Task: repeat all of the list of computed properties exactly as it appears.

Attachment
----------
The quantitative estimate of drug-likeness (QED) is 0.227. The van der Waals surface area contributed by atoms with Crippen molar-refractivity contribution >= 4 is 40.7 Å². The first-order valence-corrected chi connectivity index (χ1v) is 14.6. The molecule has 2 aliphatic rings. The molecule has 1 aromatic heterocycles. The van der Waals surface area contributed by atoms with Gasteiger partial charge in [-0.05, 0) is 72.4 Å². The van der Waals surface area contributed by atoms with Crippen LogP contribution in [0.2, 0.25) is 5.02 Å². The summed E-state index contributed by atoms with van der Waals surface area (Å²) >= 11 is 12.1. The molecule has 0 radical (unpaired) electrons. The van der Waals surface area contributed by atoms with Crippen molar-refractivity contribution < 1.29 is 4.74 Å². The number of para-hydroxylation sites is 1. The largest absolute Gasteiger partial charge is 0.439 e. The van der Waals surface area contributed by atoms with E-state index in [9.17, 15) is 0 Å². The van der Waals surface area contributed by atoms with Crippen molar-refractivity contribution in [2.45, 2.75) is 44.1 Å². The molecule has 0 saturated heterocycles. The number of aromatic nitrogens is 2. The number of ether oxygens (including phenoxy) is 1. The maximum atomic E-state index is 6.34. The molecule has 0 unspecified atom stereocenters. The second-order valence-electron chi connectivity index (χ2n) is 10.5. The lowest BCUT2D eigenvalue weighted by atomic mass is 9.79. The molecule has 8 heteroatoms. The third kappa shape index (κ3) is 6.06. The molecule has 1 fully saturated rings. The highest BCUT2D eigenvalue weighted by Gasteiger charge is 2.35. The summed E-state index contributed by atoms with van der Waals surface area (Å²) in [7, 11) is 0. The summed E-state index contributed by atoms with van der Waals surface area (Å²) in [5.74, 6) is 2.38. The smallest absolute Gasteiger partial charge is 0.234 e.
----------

The quantitative estimate of drug-likeness (QED) is 0.227. The van der Waals surface area contributed by atoms with Crippen molar-refractivity contribution >= 4 is 40.7 Å². The first-order valence-corrected chi connectivity index (χ1v) is 14.6. The molecule has 2 aliphatic rings. The molecule has 1 aromatic heterocycles. The van der Waals surface area contributed by atoms with Gasteiger partial charge in [-0.05, 0) is 72.4 Å². The van der Waals surface area contributed by atoms with Crippen LogP contribution in [0.2, 0.25) is 5.02 Å². The summed E-state index contributed by atoms with van der Waals surface area (Å²) >= 11 is 12.1. The molecule has 0 radical (unpaired) electrons. The van der Waals surface area contributed by atoms with Crippen molar-refractivity contribution < 1.29 is 4.74 Å². The number of para-hydroxylation sites is 1. The largest absolute Gasteiger partial charge is 0.439 e. The van der Waals surface area contributed by atoms with E-state index in [9.17, 15) is 0 Å². The van der Waals surface area contributed by atoms with Crippen molar-refractivity contribution in [2.45, 2.75) is 44.1 Å². The molecule has 0 saturated heterocycles. The number of aromatic nitrogens is 2. The number of ether oxygens (including phenoxy) is 1. The maximum atomic E-state index is 6.34. The molecule has 0 unspecified atom stereocenters. The second-order valence-electron chi connectivity index (χ2n) is 10.5. The lowest BCUT2D eigenvalue weighted by atomic mass is 9.79. The molecule has 8 heteroatoms. The third kappa shape index (κ3) is 6.06. The molecule has 1 fully saturated rings. The highest BCUT2D eigenvalue weighted by Gasteiger charge is 2.35. The summed E-state index contributed by atoms with van der Waals surface area (Å²) in [7, 11) is 0. The summed E-state index contributed by atoms with van der Waals surface area (Å²) in [5.74, 6) is 2.38. The smallest absolute Gasteiger partial charge is 0.234 e.